ARBROATH Abbey has missed out on the chance to be named a World Heritage site with members of the Abbey World Heritage Campaign describing the decision as “deeply disappointing”.
On Monday, it was announced the Abbey had not made it through to the next stage of being recognised as a potential World Heritage site by UNESCO due to the “insufficient evidence linking the Declaration of Arbroath to the site”.
The decision was taken by a panel of independent experts working for the Department for Culture, Media and Sport and the Scottish sites favoured over the Abbey included the Forth Bridge, the Crucible of Iron Age Shetland and the Flow Country.
A report released by the panel of experts explained the reasons why they thought Arbroath Abbey should not make the shortlist of sites.
The report stated: “The case was not adequately made for the global importance of the declaration and there was insufficient tangible evidence linking it to Arbroath.
“It was noted that the declaration was only issued from Arbroath because the Abbot of Arbroath was also Chancellor of Scotland and that the link was essentially bureaucratic.
“While the declaration is clearly of great importance for Scottish and United Kingdom history, its international significance is not demonstrated.
“The Panel noted the declaration was held in Edinburgh.”
However, the panel did recommend the Abbey does have the potential to be recognised by UNESCO as a Memory of the World site.
Councillor Jim Millar, chairman of the campaign to secure World Heritage status, said it was deeply disappointing that the Abbey had missed out, especially given the impact of the Declaration of Arbroath.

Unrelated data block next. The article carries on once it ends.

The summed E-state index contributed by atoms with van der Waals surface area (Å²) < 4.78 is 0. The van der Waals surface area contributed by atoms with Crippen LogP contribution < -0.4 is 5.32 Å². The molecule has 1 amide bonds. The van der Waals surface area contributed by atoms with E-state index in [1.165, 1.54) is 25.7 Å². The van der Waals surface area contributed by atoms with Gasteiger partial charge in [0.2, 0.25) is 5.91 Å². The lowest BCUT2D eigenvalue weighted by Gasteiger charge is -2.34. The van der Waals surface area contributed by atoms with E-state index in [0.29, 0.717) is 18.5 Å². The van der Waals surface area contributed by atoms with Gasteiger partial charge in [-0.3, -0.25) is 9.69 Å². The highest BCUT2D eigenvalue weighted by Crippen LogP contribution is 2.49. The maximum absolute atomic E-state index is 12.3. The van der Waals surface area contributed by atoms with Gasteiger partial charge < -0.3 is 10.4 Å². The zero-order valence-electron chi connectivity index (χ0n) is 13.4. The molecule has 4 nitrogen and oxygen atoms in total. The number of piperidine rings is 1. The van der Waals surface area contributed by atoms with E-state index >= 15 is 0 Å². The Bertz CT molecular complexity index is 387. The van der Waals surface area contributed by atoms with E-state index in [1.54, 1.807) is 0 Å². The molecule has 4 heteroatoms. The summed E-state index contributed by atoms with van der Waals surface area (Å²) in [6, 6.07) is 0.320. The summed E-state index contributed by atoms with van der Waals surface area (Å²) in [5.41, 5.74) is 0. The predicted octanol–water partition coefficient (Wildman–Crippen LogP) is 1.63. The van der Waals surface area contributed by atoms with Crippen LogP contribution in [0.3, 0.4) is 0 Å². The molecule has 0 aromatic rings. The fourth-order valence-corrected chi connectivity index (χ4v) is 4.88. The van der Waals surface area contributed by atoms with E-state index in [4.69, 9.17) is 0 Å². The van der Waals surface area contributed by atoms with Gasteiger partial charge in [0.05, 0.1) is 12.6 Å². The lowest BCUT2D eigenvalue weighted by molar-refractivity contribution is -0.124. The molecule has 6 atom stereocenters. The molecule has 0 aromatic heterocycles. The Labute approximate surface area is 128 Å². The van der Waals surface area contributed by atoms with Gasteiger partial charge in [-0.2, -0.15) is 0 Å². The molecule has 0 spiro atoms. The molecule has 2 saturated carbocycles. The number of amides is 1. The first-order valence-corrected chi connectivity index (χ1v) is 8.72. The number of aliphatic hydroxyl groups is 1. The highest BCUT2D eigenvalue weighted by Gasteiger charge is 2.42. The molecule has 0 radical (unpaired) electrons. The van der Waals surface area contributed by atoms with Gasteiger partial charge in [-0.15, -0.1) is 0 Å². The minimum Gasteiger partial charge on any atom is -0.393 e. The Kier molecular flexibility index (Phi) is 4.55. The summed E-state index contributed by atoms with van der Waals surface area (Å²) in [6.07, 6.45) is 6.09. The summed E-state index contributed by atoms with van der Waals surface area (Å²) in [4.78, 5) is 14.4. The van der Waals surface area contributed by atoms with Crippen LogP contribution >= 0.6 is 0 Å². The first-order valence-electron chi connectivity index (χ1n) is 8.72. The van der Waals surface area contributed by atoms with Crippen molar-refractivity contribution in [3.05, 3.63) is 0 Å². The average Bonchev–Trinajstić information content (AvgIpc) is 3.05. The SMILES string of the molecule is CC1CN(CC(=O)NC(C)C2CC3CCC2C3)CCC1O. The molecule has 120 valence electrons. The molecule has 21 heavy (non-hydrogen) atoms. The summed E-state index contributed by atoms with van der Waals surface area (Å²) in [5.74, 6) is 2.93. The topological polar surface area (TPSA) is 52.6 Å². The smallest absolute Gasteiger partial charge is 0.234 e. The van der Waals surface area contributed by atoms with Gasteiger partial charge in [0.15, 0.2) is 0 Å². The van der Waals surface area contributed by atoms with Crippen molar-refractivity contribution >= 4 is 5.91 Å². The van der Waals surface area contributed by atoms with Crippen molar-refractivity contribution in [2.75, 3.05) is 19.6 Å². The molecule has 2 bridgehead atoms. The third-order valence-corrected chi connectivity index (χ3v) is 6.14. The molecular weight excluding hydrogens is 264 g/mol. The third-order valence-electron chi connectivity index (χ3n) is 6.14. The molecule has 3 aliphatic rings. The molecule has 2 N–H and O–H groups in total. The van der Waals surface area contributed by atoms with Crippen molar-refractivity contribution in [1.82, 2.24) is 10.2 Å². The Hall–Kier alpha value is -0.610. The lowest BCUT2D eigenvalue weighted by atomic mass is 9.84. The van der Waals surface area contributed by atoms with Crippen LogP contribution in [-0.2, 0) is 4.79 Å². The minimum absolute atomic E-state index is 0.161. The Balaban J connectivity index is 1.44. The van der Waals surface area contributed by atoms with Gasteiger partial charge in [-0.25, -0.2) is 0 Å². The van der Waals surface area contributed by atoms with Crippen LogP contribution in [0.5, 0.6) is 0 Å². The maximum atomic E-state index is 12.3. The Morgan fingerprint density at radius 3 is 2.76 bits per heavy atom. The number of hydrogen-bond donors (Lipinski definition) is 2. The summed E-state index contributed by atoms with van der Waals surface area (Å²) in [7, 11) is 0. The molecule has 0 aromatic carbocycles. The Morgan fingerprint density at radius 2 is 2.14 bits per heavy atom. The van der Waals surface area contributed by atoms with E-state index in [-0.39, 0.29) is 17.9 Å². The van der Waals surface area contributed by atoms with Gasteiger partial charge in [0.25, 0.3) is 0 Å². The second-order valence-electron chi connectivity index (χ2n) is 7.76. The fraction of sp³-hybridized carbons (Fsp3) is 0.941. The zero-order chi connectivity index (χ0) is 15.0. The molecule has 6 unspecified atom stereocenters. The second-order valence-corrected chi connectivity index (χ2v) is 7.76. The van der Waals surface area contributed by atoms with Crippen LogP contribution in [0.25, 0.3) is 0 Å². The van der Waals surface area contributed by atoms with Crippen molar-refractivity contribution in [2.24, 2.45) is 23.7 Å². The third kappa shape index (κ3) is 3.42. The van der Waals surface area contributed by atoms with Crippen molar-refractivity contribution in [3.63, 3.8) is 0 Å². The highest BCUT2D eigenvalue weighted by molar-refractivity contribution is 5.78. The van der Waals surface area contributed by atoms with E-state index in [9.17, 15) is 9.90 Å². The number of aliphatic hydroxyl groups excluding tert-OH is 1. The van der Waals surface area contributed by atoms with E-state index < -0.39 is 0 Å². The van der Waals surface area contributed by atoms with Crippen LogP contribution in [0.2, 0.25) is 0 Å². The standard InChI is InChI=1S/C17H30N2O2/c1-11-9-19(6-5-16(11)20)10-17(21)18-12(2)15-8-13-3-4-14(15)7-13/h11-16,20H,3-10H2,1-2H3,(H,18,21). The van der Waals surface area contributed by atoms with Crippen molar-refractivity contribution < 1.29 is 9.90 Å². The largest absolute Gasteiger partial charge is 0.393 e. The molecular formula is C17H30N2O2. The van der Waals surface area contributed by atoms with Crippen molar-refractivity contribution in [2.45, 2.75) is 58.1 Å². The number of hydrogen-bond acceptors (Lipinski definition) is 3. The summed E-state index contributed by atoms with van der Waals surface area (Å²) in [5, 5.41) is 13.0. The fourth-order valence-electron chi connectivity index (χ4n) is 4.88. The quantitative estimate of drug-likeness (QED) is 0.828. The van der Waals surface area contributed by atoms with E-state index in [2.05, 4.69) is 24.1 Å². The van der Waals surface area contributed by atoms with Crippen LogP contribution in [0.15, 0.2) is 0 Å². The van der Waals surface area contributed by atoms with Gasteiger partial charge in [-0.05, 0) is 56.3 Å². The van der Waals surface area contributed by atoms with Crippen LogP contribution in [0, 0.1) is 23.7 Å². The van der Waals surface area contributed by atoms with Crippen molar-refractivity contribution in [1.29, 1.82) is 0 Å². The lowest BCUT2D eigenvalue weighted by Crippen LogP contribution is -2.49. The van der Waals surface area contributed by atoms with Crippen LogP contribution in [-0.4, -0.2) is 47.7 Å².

He said: “Whilst we would like to congratulate the three successful sites, clearly we are deeply disappointed not have made it to the next stage. “We firmly believe that Arbroath Abbey, as the site of the signing of the Declaration of Arbroath in 1320, has genuine worldwide significance, and it is bitterly ironic that we lose out so close to the anniversary of that date. “The Declaration of Arbroath, one of the earliest expressions of a desire for democracy, is studied across the world, and has had a significant impact, especially in places such as the USA and Canada. “In the meantime, I would very much like to thank, and pay tribute to all those who have worked so hard, and so willingly, to promote the campaign, and Arbroath Abbey.
“I feel that we have raised the profile of the town by doing this, and we can be proud to have got this far.”
However, members of the Heritage Campaign were also angry that they only found out about the decision through a press release from the Scottish Government.
North East Scotland MSP Alex Johnstone explained: “This is a huge disappointment after the committee has worked so hard over the years.
“Whilst I would also like to congratulate the successful applicants, I am quite frankly disgusted that the Arbroath Abbey World Heritage Campaign team only found out when they were passed a press release from the Scottish Government via the media. “This is an absolutely disgraceful way to treat people who have campaigned so very hard to try and secure the recognition that Arbroath deserves.”
Angus MP Mike Weir also spoke of his disappointment of the Abbey failing to make the list but added that it is important campaigners keep pushing for other recognition for the site.
He said: “This is a bitter disappointment. The campaign put forward an excellent case for the inclusion of the Abbey, both in its own right and as the place of the signing of the Declaration of Scottish independence in 1320.
“It is important that we overcome this disappointment and keep pressing for full recognition of its status and other ways in which we can promote it throughout the world.”